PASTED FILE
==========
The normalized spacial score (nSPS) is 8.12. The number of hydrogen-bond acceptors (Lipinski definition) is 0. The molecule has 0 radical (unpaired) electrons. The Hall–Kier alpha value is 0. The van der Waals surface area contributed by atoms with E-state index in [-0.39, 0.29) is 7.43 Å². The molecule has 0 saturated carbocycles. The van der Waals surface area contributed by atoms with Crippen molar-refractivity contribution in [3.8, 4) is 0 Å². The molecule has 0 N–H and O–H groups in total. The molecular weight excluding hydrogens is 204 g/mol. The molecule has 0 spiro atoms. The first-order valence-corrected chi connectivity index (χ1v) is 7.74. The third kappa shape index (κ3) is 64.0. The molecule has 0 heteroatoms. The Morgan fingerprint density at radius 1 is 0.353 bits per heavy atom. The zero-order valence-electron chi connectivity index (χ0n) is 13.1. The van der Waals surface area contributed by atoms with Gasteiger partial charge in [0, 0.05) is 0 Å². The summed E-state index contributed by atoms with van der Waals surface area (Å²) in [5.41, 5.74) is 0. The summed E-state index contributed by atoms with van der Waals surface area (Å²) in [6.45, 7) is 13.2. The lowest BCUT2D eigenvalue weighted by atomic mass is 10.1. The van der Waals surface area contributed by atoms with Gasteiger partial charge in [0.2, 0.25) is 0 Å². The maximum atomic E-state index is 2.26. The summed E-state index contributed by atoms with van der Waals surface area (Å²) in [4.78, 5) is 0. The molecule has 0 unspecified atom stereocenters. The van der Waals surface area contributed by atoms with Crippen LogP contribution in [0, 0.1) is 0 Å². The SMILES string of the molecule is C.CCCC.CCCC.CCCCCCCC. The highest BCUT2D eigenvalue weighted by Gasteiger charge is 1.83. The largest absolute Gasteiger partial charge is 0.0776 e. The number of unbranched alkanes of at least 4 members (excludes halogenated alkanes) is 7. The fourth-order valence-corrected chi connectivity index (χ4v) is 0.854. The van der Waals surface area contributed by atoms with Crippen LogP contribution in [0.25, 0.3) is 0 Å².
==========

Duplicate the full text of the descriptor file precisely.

The normalized spacial score (nSPS) is 8.12. The number of hydrogen-bond acceptors (Lipinski definition) is 0. The molecule has 0 radical (unpaired) electrons. The Hall–Kier alpha value is 0. The van der Waals surface area contributed by atoms with E-state index in [-0.39, 0.29) is 7.43 Å². The molecule has 0 saturated carbocycles. The van der Waals surface area contributed by atoms with Crippen molar-refractivity contribution in [3.8, 4) is 0 Å². The molecule has 0 N–H and O–H groups in total. The molecular weight excluding hydrogens is 204 g/mol. The molecule has 0 spiro atoms. The first-order valence-corrected chi connectivity index (χ1v) is 7.74. The third kappa shape index (κ3) is 64.0. The molecule has 0 heteroatoms. The Morgan fingerprint density at radius 1 is 0.353 bits per heavy atom. The zero-order valence-electron chi connectivity index (χ0n) is 13.1. The van der Waals surface area contributed by atoms with Gasteiger partial charge in [0, 0.05) is 0 Å². The summed E-state index contributed by atoms with van der Waals surface area (Å²) in [5.41, 5.74) is 0. The summed E-state index contributed by atoms with van der Waals surface area (Å²) in [6.45, 7) is 13.2. The lowest BCUT2D eigenvalue weighted by atomic mass is 10.1. The van der Waals surface area contributed by atoms with Gasteiger partial charge in [0.2, 0.25) is 0 Å². The maximum atomic E-state index is 2.26. The summed E-state index contributed by atoms with van der Waals surface area (Å²) in [4.78, 5) is 0. The molecule has 0 unspecified atom stereocenters. The van der Waals surface area contributed by atoms with Crippen LogP contribution in [0, 0.1) is 0 Å². The SMILES string of the molecule is C.CCCC.CCCC.CCCCCCCC. The highest BCUT2D eigenvalue weighted by Gasteiger charge is 1.83. The largest absolute Gasteiger partial charge is 0.0776 e. The number of unbranched alkanes of at least 4 members (excludes halogenated alkanes) is 7. The fourth-order valence-corrected chi connectivity index (χ4v) is 0.854. The van der Waals surface area contributed by atoms with Crippen LogP contribution in [0.25, 0.3) is 0 Å².